Weight can be another challange. I'm hoping to do a trip from SC to Ohio in a few years (2015?), so I bought my current horses with that kind of riding in mind (over 500 miles to get there and home via another 500+ mile rounte). My girls are pretty big (Friesian/Saddlebred), so I can carry more provisions and still keep the total load to about 20% of their weight (lighter saddle and gear). It was different when I was younger and would camp with just a blanket and ground cloth (to put under or over me depending on the weather). Now days I like a small tent to be in. And I have found a nice feed that my girls already love (Cool Stance). And as long as I can find enough grazing each day I can carry enough feed for both horses to last at least 4 days or more.

In addition to food, keep water in mind. Horses need a LOT of water. It's really great if you can have a ready source at or near where you camp, but at some point they're going to have to drink their fill.

Longriders guild is the best source of information I've seen out there for this kind of riding. You might like to do some shorter trips or a week or two just get the horses and yourself adjusted. Helps in sorting out what you really need and what you can do without. If your horses are unshod you won't need a farrier. Helps if you know how to do any trimming you might need. I've never had shod horses and found that my horses rarely needed trimming when I was riding all day almost ever day. The normal wear kept them pretty trim and in good shape. But they do need trimming if their not getting ridden long and often enough to keep them worn.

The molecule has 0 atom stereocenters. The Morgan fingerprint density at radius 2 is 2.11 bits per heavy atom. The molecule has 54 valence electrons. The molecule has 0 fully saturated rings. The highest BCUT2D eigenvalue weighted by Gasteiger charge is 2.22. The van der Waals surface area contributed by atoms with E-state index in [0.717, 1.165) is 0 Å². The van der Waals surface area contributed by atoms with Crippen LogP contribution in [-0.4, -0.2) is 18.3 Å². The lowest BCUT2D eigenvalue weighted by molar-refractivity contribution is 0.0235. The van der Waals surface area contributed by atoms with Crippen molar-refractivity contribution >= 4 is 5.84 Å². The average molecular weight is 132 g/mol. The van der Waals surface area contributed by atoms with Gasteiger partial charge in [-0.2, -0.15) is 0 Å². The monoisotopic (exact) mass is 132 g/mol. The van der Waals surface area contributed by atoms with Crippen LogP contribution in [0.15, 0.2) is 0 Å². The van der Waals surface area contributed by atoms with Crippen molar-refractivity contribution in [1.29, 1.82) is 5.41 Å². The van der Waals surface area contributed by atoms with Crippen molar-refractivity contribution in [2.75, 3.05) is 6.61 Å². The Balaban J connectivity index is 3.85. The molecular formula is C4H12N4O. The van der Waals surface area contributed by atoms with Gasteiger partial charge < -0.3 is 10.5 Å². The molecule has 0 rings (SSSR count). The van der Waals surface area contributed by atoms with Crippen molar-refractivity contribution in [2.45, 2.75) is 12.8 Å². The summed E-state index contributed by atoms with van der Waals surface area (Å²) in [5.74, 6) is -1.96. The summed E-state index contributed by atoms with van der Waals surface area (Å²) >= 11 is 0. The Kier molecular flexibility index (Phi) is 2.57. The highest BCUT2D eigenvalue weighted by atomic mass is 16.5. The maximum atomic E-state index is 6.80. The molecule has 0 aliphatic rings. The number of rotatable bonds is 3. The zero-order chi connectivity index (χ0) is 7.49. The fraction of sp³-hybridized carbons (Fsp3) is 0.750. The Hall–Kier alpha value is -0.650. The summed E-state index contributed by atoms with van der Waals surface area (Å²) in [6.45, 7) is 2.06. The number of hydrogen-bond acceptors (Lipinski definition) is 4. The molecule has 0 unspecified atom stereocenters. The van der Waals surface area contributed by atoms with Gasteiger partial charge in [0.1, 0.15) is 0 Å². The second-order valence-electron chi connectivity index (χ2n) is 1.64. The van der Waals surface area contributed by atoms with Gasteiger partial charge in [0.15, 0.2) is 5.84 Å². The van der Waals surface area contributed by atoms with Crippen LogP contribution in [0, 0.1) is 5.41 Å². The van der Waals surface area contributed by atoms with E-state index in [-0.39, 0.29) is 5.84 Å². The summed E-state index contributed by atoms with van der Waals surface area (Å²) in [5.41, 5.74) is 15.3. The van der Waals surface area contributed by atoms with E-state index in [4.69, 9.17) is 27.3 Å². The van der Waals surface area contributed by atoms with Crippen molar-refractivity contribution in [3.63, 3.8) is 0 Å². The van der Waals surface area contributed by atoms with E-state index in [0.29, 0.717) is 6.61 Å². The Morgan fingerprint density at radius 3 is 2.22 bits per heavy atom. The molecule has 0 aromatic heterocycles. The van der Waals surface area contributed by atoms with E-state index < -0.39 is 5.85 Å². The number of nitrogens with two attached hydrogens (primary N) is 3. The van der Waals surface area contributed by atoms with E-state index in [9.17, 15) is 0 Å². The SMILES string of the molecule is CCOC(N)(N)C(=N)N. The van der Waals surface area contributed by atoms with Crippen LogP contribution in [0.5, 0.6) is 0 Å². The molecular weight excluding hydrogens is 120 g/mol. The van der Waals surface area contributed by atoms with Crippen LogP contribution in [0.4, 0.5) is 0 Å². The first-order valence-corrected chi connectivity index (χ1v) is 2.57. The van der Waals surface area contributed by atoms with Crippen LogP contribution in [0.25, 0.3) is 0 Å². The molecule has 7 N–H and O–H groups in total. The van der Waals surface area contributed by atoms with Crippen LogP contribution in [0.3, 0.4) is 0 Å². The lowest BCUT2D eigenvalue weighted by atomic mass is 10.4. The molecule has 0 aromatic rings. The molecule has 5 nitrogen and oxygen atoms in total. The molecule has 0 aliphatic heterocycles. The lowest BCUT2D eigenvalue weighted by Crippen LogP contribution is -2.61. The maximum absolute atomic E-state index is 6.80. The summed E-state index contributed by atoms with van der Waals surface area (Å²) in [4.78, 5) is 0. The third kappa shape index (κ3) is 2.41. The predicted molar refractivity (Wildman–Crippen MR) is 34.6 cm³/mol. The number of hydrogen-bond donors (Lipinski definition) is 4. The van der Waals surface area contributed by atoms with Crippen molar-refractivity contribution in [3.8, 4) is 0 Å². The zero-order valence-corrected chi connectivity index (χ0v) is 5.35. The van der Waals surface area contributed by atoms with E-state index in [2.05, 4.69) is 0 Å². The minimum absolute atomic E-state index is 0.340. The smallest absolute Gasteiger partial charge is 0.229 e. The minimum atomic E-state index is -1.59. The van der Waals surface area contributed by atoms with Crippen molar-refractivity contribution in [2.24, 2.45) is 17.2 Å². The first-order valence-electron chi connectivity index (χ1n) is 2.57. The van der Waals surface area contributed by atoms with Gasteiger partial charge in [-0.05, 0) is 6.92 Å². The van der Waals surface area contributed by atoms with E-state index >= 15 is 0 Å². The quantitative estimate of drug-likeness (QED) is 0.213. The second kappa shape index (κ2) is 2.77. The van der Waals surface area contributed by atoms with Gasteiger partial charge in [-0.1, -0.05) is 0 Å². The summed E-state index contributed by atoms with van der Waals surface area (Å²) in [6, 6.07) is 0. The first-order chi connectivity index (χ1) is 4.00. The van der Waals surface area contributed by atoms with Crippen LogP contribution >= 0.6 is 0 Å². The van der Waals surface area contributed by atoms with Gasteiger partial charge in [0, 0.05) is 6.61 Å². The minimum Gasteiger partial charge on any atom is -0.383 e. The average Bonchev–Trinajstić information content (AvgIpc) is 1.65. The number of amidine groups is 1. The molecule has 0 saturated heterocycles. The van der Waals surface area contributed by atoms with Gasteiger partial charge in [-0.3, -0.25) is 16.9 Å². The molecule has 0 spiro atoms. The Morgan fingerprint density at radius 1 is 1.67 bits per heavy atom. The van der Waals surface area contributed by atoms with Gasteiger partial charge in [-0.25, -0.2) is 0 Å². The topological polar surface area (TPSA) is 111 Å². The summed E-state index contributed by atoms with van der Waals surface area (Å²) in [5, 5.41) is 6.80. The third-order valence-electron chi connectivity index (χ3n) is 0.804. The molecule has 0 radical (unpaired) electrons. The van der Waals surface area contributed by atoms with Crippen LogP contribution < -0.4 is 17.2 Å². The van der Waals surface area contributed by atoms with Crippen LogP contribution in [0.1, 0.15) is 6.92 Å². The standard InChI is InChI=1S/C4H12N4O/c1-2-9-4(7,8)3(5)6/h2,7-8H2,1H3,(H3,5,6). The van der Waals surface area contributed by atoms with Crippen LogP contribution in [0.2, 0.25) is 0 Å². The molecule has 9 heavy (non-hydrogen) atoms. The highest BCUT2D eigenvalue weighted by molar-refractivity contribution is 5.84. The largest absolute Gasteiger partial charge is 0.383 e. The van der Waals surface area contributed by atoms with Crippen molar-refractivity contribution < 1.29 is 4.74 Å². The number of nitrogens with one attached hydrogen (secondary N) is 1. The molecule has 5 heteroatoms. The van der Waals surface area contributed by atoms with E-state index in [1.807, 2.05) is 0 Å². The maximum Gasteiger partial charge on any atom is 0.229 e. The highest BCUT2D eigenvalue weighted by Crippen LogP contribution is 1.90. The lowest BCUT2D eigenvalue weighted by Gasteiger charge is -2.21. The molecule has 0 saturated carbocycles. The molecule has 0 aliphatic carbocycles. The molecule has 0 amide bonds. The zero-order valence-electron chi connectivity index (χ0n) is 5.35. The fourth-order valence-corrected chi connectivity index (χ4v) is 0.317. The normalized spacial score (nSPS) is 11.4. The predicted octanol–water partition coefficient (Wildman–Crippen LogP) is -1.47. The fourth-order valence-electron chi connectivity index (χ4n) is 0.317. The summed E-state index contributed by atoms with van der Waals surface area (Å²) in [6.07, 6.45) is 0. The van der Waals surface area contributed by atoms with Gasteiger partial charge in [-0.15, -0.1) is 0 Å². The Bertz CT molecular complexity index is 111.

Best of luck and have fun. I'll likely be doing it with two horses (and maybe my dog?....wonder if I can teach her to pull a travois for carrying more provisions ).
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post #8 of 10 Old 01-16-2012, 07:52 PM
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Quote:
Originally Posted by its lbs not miles View Post
Best of luck and have fun. I'll likely be doing it with two horses (and maybe my dog?....wonder if I can teach her to pull a travois for carrying more provisions ).
Excellant advice! I had a backpack for my dog when I'd go camping or wandering about the country side. She carried her own treats and water for both of us. Handy thing to have.




Of course it would have been nice to be able to ride her everywhere...
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post #9 of 10 Old 01-16-2012, 09:51 PM
Yearling
 
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I'm interested in this kind of riding too. Having a horse that's a natural easy keeper is probably a plus. I have a couple of mustangs who never change much with the seasons except to grow longer coats in winter, and another horse that I struggle to keep enough weight on even being there to personally feed him every day.
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post #10 of 10 Old 01-16-2012, 10:29 PM
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Mustangs are great for handling low quality and little food. Great easy keepers and good at going the distance. Just keep an eye on the weight being carried. They are sturdy animals, but still subject to the effects of how much they have to carry (even when they seem to keep going regardless :) ).